Group Exhibition seeping upwards, rupturing the surface

Art Gallery of Mississauga ⁠ accessible_forward
300 City Centre Dr
  • Eleni Bagaki
  • Maya Ben David and Tobias Williams
  • Maisie Cousins
  • Dayna Danger
  • Erika DeFreitas
  • Danièle Dennis
  • Lotte Meret Effinger
  • Doreen Garner
  • Talia Shipman
  • Molly Soda
  • Ambera Wellmann
  • Zhu Tian

A particularly interesting concept to emerge from the fourth-wave feminism of the digital era is that of “sad girl theory.” Coined by writer Audrey Wollen, it proposes that the visible display of sadness and other emotions by girls and women is an act of resistance, as they break down (or break through) traditional ideas of performing the female body and female autonomy. The work of the artists in seeping upwards, rupturing the surface suggests that the physical manifestations of female emotion—the tears of sadness, the frothing spittle of anger, and the slippery secretions of arousal—all represent a way of taking up space, of turning what has been used against women into an asset. These concepts find affinity with the digital image and the screen. The screen itself is inherently bodily; in the form of personal devices, it even asks to be touched. Through these portals we connect with other bodies, and with the world. The provocative, sometimes lurid works in this exhibition—large-scale prints, photo-based installation, performance video, and gifs—rupture the surface of the image and ooze out through the screen, finding and seeping through the leakiness of boundaries, demanding attention.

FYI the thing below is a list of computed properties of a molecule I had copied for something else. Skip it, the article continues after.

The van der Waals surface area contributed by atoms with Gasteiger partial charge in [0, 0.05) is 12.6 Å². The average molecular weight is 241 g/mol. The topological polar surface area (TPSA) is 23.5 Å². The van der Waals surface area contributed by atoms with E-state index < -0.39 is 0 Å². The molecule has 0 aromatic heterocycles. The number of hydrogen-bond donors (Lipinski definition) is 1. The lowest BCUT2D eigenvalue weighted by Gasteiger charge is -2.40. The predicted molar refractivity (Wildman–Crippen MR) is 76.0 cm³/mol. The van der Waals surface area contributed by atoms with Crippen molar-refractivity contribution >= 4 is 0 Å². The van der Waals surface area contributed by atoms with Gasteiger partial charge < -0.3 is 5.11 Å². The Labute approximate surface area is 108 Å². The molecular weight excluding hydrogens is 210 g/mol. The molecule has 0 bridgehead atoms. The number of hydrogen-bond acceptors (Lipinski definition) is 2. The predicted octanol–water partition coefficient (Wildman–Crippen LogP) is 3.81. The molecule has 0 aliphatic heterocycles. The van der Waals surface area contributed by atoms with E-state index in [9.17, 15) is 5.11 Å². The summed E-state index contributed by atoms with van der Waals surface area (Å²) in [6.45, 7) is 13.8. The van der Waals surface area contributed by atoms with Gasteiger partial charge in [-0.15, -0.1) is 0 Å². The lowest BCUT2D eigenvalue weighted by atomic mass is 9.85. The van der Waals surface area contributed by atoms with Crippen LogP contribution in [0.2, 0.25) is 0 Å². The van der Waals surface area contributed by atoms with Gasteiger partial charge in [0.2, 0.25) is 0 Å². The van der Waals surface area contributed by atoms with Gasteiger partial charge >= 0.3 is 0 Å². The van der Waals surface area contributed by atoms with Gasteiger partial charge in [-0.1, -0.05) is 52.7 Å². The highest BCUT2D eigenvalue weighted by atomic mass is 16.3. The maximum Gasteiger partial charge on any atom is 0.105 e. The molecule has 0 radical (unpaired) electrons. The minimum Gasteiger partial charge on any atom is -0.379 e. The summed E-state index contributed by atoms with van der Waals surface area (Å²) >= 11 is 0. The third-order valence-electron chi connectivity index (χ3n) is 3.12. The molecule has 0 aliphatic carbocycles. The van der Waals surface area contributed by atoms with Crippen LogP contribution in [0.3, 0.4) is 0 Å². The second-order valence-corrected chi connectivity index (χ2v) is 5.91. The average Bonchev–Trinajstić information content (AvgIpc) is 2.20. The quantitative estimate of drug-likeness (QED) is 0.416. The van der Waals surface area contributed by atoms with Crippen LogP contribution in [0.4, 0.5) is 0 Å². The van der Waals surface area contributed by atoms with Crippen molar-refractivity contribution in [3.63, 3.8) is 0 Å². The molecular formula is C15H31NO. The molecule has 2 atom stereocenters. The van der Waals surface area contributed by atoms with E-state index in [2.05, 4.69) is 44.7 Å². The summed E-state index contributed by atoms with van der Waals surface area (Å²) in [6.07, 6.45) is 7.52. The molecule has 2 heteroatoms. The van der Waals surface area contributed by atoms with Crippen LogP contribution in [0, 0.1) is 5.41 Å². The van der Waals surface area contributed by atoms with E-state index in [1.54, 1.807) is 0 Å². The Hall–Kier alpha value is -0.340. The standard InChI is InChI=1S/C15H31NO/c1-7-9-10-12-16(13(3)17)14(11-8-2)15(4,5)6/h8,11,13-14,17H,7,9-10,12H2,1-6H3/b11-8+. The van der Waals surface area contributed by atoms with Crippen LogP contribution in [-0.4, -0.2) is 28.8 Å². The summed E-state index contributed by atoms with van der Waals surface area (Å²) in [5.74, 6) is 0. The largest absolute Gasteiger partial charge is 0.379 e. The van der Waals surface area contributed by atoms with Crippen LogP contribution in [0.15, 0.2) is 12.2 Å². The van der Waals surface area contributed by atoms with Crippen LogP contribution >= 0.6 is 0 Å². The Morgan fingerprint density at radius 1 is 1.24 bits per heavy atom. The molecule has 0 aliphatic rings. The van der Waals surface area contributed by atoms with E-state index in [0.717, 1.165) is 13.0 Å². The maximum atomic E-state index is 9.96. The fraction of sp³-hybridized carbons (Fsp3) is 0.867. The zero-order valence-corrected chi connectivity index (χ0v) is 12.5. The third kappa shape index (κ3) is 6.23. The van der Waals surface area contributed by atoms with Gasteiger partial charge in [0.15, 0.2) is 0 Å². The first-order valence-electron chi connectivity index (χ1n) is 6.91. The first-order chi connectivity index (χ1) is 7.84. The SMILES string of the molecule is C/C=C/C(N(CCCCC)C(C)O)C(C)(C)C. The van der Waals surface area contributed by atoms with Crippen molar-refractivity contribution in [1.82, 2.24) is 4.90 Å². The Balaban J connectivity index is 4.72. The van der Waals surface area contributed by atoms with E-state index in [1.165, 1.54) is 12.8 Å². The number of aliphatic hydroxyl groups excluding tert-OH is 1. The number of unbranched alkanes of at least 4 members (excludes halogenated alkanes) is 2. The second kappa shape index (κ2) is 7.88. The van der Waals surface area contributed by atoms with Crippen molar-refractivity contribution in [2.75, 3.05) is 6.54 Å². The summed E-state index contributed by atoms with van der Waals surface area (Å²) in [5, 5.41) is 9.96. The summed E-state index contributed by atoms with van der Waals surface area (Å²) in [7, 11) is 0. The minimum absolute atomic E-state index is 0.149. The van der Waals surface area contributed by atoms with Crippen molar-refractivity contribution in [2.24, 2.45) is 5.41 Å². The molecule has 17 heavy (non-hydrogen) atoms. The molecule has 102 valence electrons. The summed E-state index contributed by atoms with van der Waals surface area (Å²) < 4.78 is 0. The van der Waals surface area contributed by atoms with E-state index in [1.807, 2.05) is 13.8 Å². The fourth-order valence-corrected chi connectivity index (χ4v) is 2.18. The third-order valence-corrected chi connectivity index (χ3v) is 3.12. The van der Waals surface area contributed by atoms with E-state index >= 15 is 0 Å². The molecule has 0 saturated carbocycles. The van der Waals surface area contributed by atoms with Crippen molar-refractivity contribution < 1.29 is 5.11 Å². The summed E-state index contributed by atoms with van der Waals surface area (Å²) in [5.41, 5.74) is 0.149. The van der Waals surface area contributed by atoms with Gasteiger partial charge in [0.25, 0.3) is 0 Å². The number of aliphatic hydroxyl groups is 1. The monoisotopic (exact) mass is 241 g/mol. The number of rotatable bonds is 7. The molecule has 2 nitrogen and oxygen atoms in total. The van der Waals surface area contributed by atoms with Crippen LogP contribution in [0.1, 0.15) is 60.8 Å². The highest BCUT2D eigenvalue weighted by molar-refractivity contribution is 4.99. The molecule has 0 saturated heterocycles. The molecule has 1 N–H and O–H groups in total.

Curated by Kendra Ainsworth

Dayna Danger (they/them) is a Two-Spirit, Indigiqueer, Métis-Saulteaux-Polish visual artist. Danger was raised in Miiskwaagamiwiziibiing, Treaty 1 territory, or so-called Winnipeg. They are currently based in Tiohtiá:ke/Mōniyāng, or so-called Montreal. Using photography, sculpture, performance, and video, Danger creates works and environments that question the line between empowerment and objectification by claiming space. Ongoing works exploring BDSM and beaded-leather fetish masks negotiate the complex dynamics of sexuality, gender, and power in a consensual and feminist manner. Their focus remains on Indigenous and Métis visual and erotic sovereignty. In 2021, they began a doctorate at Concordia University that focuses on hide-tanning stories and bush skills, culture camps, passed on from their Saulteaux great-grandmother, Madeline McLeod (Campbell).